The nickname also fit the underground economy taking hold there. Prostitutes were the chief laborers, filling 18 brothels. Old Victorian houses fell into disrepair. The Great Depression and Hooverville shanties led the City Council to declare war on “shack towns.”
By the late 1930s, Jesse Epstein, a University of Washington law-school grad, had a better idea. He’d use the federal government’s economic-stimulus money to calm the clamor. This slight, modest 29-year-old from Great Falls, Mont., wanted to tap Franklin Roosevelt’s New Deal to replace the slums with decent public housing.
Describing himself as more bureaucrat than revolutionary, Epstein visited business and civic groups selling his plan, quieting concerns that it was socialist. He had the audacity to say enough with the backdoor arguments justifying low-income housing as a way to create construction jobs. Let’s do it, Epstein said, for the social benefits that accrue when people have “adequate not elaborate” places to live. While we’re at it, Epstein insisted, let’s bring races together — “an idea that was no one’s but his own,” writes local historian Roger Sale.
Epstein established the housing authority to receive a $3 million federal earmark. Then he tossed out the standard federal designs for low-rent housing. Epstein hired prominent Seattle architects, William J. Bain Sr., J. Lister Holmes, John T. Jacobsen, who used Swedish-worker housing as their model. Young Victor Steinbrueck, later renowned for saving Pike Place Market from glitzy redevelopment, played a lesser role in the design.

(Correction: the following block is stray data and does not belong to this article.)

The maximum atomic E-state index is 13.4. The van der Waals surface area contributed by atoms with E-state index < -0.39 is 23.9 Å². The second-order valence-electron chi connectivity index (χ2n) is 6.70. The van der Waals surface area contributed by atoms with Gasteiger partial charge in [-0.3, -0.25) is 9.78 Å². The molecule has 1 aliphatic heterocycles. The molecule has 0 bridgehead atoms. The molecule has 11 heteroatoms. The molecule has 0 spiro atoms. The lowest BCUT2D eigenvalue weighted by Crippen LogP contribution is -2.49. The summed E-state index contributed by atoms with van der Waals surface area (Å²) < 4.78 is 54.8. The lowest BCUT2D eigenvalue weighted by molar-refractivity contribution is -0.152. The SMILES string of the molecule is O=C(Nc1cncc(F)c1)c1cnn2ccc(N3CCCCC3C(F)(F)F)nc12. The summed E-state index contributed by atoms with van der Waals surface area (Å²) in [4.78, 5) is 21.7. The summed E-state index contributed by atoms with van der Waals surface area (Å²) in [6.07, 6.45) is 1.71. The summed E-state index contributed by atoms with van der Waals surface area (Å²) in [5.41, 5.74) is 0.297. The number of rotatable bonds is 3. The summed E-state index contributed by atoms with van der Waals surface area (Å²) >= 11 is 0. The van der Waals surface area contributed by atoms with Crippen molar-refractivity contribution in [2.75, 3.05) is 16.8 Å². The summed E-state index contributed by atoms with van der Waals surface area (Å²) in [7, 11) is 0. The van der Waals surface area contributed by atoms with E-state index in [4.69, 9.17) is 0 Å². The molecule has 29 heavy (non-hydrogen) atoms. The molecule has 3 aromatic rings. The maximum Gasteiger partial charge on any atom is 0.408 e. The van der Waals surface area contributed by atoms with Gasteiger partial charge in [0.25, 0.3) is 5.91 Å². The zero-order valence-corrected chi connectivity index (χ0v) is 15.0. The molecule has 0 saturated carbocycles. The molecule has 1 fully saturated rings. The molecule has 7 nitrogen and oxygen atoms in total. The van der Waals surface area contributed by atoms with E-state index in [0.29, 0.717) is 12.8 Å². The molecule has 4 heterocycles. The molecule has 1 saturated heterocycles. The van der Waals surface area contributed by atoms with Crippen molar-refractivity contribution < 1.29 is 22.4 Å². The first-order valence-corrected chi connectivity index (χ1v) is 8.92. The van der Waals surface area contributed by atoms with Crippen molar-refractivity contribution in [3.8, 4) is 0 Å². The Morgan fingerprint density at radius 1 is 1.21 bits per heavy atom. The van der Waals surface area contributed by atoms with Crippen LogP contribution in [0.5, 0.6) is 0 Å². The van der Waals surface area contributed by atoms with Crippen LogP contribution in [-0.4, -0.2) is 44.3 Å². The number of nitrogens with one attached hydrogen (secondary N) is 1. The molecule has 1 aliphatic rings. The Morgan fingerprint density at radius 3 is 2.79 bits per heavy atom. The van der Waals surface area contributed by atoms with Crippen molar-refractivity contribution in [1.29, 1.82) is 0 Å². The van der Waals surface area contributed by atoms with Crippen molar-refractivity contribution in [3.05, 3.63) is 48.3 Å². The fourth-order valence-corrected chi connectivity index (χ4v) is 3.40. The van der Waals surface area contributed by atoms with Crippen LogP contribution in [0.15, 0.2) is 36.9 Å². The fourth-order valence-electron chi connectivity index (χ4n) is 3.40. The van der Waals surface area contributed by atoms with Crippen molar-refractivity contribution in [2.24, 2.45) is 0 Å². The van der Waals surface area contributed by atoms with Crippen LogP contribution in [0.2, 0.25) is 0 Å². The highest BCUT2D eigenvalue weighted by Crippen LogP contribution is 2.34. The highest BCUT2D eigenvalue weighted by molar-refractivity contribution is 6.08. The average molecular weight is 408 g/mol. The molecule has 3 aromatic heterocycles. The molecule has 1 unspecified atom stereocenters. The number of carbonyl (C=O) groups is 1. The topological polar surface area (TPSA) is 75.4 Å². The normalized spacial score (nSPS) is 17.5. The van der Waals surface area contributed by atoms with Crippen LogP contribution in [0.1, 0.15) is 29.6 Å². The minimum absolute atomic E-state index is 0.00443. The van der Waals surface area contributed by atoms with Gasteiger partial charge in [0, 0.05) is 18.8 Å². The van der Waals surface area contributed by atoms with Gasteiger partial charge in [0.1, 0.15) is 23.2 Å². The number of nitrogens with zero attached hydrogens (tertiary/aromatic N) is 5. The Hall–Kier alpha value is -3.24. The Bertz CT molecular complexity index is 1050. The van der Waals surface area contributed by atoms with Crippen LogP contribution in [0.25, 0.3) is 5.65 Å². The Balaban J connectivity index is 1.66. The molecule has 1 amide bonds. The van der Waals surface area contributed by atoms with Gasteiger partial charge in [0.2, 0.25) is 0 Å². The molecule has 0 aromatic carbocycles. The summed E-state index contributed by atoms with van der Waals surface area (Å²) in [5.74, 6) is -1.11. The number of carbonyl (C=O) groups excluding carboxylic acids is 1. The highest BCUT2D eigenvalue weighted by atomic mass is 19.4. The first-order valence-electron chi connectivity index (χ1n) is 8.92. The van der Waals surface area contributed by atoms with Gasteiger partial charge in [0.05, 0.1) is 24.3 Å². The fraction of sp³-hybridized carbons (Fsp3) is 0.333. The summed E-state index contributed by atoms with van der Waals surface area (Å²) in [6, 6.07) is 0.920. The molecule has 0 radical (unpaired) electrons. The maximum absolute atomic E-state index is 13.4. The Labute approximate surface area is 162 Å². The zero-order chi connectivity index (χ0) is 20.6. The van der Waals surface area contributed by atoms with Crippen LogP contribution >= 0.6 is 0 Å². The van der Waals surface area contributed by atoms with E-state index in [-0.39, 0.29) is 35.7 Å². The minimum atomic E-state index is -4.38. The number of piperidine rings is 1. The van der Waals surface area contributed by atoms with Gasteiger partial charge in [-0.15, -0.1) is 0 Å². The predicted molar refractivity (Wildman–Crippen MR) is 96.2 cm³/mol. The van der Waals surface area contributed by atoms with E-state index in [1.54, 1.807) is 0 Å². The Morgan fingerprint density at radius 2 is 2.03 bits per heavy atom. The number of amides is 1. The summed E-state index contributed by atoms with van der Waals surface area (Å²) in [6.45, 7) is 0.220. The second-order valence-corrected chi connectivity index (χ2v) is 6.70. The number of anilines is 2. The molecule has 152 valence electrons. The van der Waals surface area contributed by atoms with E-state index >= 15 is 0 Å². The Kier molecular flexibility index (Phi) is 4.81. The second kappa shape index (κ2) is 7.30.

When it opened in 1941, with $18 rents, defense workers pouring into Seattle looked wistfully at Yesler Terrace, according to The Seattle Times, wondering why they couldn’t live in something so nice.
Not that this visionary project was perfect. Residency was restricted, not only by income but also to citizens and families, which effectively ruled out immigrant and single-parent families and unmarried poor, notes Trevor Griffey in an article for Historic Seattle. And a Japanese community of 127 families, churches, grocery stores and hotels were all displaced, says Griffey of the Seattle Civil Rights and Labor History Project.
As for Epstein, he went on to run federal housing in nine western states before a Nevada senator accused him of communistic tendencies. An investigation cleared Epstein, but he quit Uncle Sam and came back to Seattle, where he practiced law and was president of the Mountaineers Club before his death in 1989.
Now, on the 70th anniversary of Yesler Terrace, the agency Epstein created wants to clear away his crowning achievement for something it thinks is better.
YESLER RESIDENTS may be in a place for poor people (median annual income is $10,500). But try finding one of them to bad-mouth it.
Bill Francis, 64, lived there from 1948 to 1970. “We had the best of everything,” says Francis, now a Seattle Housing Authority inspector. “We could go down the hill and go fishing. Chinatown and the stockyards were entertaining. It was an adventure and it was free.”